Panashe is a 26-year-old Zimbabwean woman living with HIV. She works in a restaurant on the western peripheries of Johannesburg.
She has known she is HIV positive since she was 20 years old living in Harare, Zimbabwe. This is where she started her antiretroviral treatment. She takes her antiretrovirals religiously and without problems. But this was not always the case.
When Panashe moved from Zimbabwe to South Africa in 2012 as an asylum seeker, she encountered problems with her treatment. Continuing treatment in the new country was a challenging and disorienting affair.
Antiretroviral treatment has been freely available in South Africa since 2007 and asylum seekers and refugees are eligible for treatment. But when Panashe arrived in South Africa, she was forced to change her treatment regimen. Antiretroviral regimens are the drug combinations people living with HIV are put on. The specific regimen depends on the antiretrovirals that the country makes available.
The forced regimen change meant that she had severe side effects which made her sick and nearly made her stop taking medication – a move which would have compromised her health. After a few weeks she adapted to the change, but her challenges reveal a wider problem.
The change happened because there are no regionally implemented and adopted treatment guidelines or referral systems for cross-border migrants who need antiretrovirals.
South Africa and Zimbabwe have made significant strides rolling out antiretroviral programmes. But Panashe’s story shows that the regional expansion of antiretroviral programmes still needs much work and needs to integrate migration.
This requires the regional harmonisation of treatment regimens and protocols and for regional referral systems to be developed. These systems should provide information about the possibilities of HIV treatment across borders at a clinic level and inclusion of foreign nationals into local support groups.
Crossing the border
Our ongoing research has been looking at the links between health and migration across borders in the southern Africa region. As part of our research we have spoken to government officials, researchers, funders and non-governmental organisations.
We found that despite the economic and political challenges in Zimbabwe over the past two decades, it has a relatively well functioning and expansive antiretroviral programme. There are some challenges, in particular delays in starting treatment.
But more than 1500 sites offer antiretrovirals and treatment for the prevention of mother to child transmission of HIV.
There are about 1.4 million people living with HIV in Zimbabwe, compared to around seven million in South Africa. About 62% of people who are eligible for treatment take antiretrovirals. This is better than South Africa where only 48% are on medication.
There is no reliable data on migrants accessing or needing antiretrovirals in South Africa or the countries in the Southern African Development Community. But there are both Zimbabweans going to South Africa and Zimbabweans returning home. These migrants encounter three main challenges with cross border treatment.
Firstly, there is no standardised referral system. This means that cross-border migrants are sometimes unable to continue with the same treatment and are forced to change treatment regimes. They may risk missing treatment while registering in a new system.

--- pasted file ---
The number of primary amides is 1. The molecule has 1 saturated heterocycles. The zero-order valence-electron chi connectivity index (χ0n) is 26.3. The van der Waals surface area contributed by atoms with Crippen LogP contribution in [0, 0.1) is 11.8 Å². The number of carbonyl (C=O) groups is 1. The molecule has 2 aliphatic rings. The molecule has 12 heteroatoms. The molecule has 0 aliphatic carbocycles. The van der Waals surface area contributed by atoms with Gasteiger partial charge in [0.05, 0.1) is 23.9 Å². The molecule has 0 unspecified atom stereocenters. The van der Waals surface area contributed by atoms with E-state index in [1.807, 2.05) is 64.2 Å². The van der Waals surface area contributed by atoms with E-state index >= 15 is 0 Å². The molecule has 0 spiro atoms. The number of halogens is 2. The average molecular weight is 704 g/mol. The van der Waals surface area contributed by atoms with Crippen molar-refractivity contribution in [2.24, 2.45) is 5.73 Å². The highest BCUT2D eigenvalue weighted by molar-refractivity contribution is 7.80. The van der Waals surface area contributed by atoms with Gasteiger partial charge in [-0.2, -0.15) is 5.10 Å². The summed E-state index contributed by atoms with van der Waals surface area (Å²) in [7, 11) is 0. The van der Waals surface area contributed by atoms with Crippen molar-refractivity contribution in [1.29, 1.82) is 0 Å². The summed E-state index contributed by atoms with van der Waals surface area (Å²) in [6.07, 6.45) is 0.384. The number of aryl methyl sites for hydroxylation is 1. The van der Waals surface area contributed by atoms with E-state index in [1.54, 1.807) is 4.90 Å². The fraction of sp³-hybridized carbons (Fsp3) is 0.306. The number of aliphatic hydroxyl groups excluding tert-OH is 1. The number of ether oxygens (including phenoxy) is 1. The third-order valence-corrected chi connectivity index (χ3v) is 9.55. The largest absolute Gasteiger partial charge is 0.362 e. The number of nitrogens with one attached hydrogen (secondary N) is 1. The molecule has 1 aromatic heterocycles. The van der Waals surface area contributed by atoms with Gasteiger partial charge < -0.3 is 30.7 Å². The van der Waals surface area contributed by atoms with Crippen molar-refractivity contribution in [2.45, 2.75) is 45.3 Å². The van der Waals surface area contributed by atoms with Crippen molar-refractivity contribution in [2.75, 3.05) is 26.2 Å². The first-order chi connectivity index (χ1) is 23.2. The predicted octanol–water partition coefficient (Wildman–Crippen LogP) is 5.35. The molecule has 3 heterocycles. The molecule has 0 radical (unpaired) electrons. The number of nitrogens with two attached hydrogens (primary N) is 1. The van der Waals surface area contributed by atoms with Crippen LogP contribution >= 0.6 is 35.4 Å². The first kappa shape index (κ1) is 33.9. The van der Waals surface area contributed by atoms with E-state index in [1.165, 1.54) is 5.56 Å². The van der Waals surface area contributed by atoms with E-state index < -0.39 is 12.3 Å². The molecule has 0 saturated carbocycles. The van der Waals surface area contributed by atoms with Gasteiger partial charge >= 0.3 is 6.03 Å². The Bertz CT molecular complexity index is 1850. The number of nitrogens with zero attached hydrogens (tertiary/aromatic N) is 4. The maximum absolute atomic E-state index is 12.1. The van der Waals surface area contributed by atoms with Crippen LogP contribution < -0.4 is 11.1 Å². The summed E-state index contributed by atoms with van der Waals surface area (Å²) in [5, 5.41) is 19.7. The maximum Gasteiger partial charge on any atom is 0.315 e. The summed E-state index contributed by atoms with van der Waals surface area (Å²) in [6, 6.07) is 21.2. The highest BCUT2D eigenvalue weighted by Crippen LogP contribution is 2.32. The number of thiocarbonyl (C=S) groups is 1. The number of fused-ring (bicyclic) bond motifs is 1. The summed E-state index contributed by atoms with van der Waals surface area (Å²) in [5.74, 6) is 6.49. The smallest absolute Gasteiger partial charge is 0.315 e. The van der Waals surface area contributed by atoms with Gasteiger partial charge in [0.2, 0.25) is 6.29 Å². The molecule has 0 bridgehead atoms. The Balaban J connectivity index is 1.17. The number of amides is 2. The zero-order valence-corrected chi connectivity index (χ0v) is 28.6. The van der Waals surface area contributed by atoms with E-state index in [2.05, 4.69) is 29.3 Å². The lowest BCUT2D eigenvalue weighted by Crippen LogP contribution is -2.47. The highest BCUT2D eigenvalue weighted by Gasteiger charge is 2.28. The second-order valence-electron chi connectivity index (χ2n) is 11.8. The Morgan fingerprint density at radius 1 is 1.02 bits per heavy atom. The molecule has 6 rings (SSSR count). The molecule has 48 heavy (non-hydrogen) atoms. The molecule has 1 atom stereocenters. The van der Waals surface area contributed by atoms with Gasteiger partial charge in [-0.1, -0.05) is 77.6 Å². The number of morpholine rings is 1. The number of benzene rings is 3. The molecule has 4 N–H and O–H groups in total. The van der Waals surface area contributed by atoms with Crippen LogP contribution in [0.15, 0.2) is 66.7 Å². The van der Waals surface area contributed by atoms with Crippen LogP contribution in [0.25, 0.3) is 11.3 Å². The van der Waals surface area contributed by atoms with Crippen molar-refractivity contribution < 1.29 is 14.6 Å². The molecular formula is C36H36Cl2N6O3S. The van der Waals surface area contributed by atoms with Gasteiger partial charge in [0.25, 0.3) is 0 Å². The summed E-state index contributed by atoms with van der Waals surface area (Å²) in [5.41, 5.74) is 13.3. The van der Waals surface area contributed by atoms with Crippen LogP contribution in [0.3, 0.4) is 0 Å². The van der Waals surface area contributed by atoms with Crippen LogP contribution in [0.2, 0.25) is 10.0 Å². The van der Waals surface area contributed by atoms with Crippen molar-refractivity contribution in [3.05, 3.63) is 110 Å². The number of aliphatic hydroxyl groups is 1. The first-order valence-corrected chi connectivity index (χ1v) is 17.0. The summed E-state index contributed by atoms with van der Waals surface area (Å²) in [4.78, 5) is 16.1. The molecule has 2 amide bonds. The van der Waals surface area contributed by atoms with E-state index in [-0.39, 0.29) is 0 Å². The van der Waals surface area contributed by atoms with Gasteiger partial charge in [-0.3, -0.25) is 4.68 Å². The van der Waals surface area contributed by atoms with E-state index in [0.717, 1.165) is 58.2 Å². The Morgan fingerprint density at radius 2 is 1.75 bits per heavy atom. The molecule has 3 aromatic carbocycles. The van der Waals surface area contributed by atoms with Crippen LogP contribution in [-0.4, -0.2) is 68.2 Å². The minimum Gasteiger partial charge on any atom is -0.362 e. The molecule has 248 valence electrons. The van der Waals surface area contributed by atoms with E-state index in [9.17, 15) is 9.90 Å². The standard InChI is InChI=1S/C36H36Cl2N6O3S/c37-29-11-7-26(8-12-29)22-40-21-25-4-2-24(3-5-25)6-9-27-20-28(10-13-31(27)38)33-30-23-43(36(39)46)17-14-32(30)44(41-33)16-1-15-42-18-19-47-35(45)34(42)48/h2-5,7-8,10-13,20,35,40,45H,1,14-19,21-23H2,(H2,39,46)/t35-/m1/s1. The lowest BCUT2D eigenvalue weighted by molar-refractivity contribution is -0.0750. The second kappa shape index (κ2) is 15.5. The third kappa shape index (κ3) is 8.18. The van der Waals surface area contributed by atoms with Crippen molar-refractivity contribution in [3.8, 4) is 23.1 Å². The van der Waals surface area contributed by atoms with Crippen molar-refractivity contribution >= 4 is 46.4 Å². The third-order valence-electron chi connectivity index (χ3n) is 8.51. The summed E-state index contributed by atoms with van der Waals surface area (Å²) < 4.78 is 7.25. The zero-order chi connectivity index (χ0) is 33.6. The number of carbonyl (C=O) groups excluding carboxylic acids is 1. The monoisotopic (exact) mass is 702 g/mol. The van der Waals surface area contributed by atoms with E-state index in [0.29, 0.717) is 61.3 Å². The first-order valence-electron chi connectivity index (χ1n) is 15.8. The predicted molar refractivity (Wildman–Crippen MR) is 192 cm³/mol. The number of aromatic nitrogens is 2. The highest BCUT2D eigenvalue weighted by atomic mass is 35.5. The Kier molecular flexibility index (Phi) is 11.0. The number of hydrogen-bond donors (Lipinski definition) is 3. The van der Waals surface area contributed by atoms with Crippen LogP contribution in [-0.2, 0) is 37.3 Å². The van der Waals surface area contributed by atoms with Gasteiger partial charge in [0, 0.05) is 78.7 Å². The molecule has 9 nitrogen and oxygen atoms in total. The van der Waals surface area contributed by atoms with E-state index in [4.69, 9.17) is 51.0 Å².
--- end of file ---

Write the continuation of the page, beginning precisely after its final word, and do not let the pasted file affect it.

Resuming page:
Missed treatment or poor adherence and management of treatment can lead to the development of drug resistant strains of HIV which contributes to treatment failure.
This relates to the two other problems: changes in treatment and a lack of information.
Regimen changes are possible but can be daunting for people living with HIV on treatment. Treatment regimens in the region are very similar and changes can be managed effectively. But regimen changes can produce changes in side effects, and ordinarily require intensive monitoring.
Ordinarily, treatment regimen change is made in cases where there is viral resistance to a particular regimen, or when side effects are particularly severe.
Thirdly, information provided to patients about moving treatment sites across borders is scarce. Often providing additional pills in case of mobility is left to the discretion of doctors, and little information is provided about how to go about transfers.
Cross-border migrants often do not know how to negotiate foreign systems, and sometimes have to deal with xenophobia in clinics.
The Southern African Development Community is yet to harmonise treatment protocols which could improve HIV services for migrants.
In the last 10 years there have been ongoing regional policy discussions. There has been a significant movement towards regional harmonisation but there are still challenges.
There is the 2009 Policy Framework for Population Mobility and Communicable Diseases in the SADC Region. It calls for coordinated cross-border referral services and mechanisms for continuity of care for patients with communicable diseases. Diseases which require prolonged treatment such as TB and HIV are recognised as particularly important.
But these guidelines have not been adopted and implemented at a regional level.
South Africa’s national Department of Health has been working on a new internal referral policy which would also address cross-border referrals, but is also yet to be implemented.
The policy should ensure that patients don’t miss treatment when travelling or migrating and that migrants are supported with treatment continuation when, and if, they return home.
For Panashe, this would make decisions about her future far easier. For now, however, she fears having to change her treatment again and lacks information on how she would transfer her treatment back to Zimbabwe.